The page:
[He describes how Pérez-Reverte totally immerses himself into the locations of his novels.] The result maintains a tone of atmospheric hyper-realism. [El País Semanal recently had an article on the author and his spy in which it showed the accumulated memorabilia and he cites the author:] “Today we can’t write like in the 19th century, because the readers have a lot of audiovisual culture. You don’t need to describe a room to them. But instead, by introducing references to certain objects, one can start a series of evocations in their brain.” …

In Eva he reconstructs the Mediterranean world, full of turbulent characters and communist and fascist agents, that inspired the novels by Eric Ambler and that in recent times cultivators of the spy genre such as Alan Furst or comic authors such as Vittorio Giardino have tried to revive. …

Arturo Pérez-Reverte already works at the third adventure of Falcó, of which he knows one thing for sure, “he will end up retired in Argentina, where he will die in the 1960s.”

SOURCE: Penguin Random House (publisher); Sergio Vila-Sanjuán in “Cultura/s”, La Vanguardia, Nov. 4, 2017, pp. 4-5 [printed edition]

Snippet: S.W. Junqueira’s “When giraffes lower their neck”

Sandro William Junqueira, Quando as Girafas Baixam o Pescoço [When giraffes lower their neck], 2017, 192 p.

Publisher’s summary:

An obese woman enjoys buying hyacinths, the unemployed man dreams of a goulash dish, and there are two sisters who are sewing complicated lines between them. From time to time, in the intervals of the city’s noises, you can hear the music of Brel, roses growing, or a program about animal life – How is it that the giraffe’s head doesn’t burst if it is so far from the heart? In common, between the feet that make noise on the top of the head and the feet that annoy those who are below, only [that they are] inside the cement cage where they try to pack up the little lives, and nevertheless [there exists] the desire to be a bird.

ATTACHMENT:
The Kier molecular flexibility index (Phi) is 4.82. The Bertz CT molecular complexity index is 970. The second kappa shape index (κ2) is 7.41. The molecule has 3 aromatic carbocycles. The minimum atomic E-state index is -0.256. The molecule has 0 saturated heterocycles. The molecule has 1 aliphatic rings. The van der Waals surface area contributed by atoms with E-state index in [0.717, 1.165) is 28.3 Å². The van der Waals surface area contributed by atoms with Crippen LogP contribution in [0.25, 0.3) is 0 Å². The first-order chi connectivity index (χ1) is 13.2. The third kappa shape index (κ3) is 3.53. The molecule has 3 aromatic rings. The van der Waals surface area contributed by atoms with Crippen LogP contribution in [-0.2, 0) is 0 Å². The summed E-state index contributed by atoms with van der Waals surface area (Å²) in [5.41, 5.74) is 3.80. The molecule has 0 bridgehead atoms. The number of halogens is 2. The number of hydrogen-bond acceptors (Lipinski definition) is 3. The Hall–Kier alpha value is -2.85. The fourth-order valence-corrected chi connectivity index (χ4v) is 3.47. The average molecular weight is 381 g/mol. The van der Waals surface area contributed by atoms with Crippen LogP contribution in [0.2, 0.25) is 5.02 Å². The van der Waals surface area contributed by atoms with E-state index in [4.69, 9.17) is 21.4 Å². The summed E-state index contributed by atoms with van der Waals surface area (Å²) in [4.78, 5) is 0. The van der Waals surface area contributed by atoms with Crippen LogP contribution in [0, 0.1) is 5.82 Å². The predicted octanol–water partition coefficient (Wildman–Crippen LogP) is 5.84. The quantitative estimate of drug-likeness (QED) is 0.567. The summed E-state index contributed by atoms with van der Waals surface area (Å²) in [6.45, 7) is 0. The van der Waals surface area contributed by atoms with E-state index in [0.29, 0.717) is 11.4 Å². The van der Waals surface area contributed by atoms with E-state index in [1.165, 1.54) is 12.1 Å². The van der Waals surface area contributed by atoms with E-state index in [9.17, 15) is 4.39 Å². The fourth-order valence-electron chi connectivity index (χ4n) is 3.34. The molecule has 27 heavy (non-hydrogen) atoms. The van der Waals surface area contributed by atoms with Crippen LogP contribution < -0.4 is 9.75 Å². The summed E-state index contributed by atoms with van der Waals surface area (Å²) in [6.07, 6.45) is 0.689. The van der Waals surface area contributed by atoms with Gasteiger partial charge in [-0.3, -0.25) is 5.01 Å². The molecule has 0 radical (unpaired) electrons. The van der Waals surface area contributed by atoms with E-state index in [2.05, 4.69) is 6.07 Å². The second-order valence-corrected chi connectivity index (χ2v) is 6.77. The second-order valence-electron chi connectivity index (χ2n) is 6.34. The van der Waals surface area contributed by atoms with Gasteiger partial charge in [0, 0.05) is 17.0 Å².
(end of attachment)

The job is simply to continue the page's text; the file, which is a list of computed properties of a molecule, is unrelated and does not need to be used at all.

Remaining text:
Sandro William Junqueira (Rhodesia, 1974) continues to build, now at a height, a literary territory of discomforts and drives that was still to be charted, and  he has returned to fiction with a book made of feathers and concrete.

Some biographical information:

In 1999, together with Paulo Quaresma, he founded the theater company A GAVETA [the drawer]. From there, he works as artistic director, director and actor. From 2002 onwards he has regularly published poetry and short stories in magazines and fanzines. He is often invited to share poetry in recitals. In 2007 he started a regular work in schools and libraries with the creation and performance of different ateliers and shows to promote books and reading.

His earlier books are A Grande Viagem do Pequeno Mi [The great journey of the little me] and A Cantora Deitada [The singer lying down]. He also published No Céu não há Limões [In heaven there are no lemons],  O Caderno de Algoz [Algoz notebook], Um Piano para Cavalos Altos [A piano for high horses]. He was one of the eleven authors of the crime novel O Caso do Cadáver Esquisito [The case of the bizarre corpse], and one of the authors of the short-story collection Dez Contos para Ler Sentado [Ten tales to be read seated].

The contents of his latest book and the other titles sound really strange to the blogger but he likes reading promoters.

SOURCE: Caminho (publisher); wook.pt

Snippet: Hygge, only partially applicable on the Iberian peninsular

While northern countries face a dark, damp and cold winter, the inhabitants of the Iberian peninsula enjoy rather temperate winters with regular sunshine and temperatures that will often reach 18º C / 64º F during the day. Therefore, this blogger was astonished to find out how many books on Hygge have been translated into Spanish.

Denmark was the leading country in the World Happiness Report 2016, where Spain ranked 37. Beyond their welfare state (which this blogger would name as the main reason) some point to hygge as the secret of Danish happiness: